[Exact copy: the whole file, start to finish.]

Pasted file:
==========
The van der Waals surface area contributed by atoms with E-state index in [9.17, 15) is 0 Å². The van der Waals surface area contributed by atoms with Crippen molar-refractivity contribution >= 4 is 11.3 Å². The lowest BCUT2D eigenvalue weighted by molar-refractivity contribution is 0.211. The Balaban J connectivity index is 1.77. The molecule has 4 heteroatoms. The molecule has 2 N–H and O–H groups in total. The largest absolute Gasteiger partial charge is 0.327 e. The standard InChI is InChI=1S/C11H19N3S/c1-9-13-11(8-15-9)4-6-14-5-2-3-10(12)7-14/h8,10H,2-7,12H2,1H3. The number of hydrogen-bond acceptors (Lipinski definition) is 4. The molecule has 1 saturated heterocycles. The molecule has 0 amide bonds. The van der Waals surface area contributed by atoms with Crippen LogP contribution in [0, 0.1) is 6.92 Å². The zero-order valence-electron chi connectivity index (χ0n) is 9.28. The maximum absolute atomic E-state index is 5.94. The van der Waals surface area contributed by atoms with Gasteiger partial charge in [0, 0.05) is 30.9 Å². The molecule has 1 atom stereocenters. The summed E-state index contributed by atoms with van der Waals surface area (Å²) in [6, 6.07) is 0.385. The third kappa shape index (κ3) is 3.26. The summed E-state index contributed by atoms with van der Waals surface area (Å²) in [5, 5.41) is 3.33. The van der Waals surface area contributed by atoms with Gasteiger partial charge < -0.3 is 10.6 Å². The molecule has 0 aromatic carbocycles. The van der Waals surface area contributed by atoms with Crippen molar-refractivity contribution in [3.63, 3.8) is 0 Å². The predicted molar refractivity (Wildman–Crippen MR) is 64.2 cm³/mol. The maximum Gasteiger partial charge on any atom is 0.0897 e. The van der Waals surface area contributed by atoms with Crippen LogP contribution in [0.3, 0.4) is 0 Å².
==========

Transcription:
The van der Waals surface area contributed by atoms with E-state index in [9.17, 15) is 0 Å². The van der Waals surface area contributed by atoms with Crippen molar-refractivity contribution >= 4 is 11.3 Å². The lowest BCUT2D eigenvalue weighted by molar-refractivity contribution is 0.211. The Balaban J connectivity index is 1.77. The molecule has 4 heteroatoms. The molecule has 2 N–H and O–H groups in total. The largest absolute Gasteiger partial charge is 0.327 e. The standard InChI is InChI=1S/C11H19N3S/c1-9-13-11(8-15-9)4-6-14-5-2-3-10(12)7-14/h8,10H,2-7,12H2,1H3. The number of hydrogen-bond acceptors (Lipinski definition) is 4. The molecule has 1 saturated heterocycles. The molecule has 0 amide bonds. The van der Waals surface area contributed by atoms with Crippen LogP contribution in [0, 0.1) is 6.92 Å². The zero-order valence-electron chi connectivity index (χ0n) is 9.28. The maximum absolute atomic E-state index is 5.94. The van der Waals surface area contributed by atoms with Gasteiger partial charge in [0, 0.05) is 30.9 Å². The molecule has 1 atom stereocenters. The summed E-state index contributed by atoms with van der Waals surface area (Å²) in [6, 6.07) is 0.385. The third kappa shape index (κ3) is 3.26. The summed E-state index contributed by atoms with van der Waals surface area (Å²) in [5, 5.41) is 3.33. The van der Waals surface area contributed by atoms with Gasteiger partial charge < -0.3 is 10.6 Å². The molecule has 0 aromatic carbocycles. The van der Waals surface area contributed by atoms with Crippen molar-refractivity contribution in [3.63, 3.8) is 0 Å². The predicted molar refractivity (Wildman–Crippen MR) is 64.2 cm³/mol. The maximum Gasteiger partial charge on any atom is 0.0897 e. The van der Waals surface area contributed by atoms with Crippen LogP contribution in [0.3, 0.4) is 0 Å².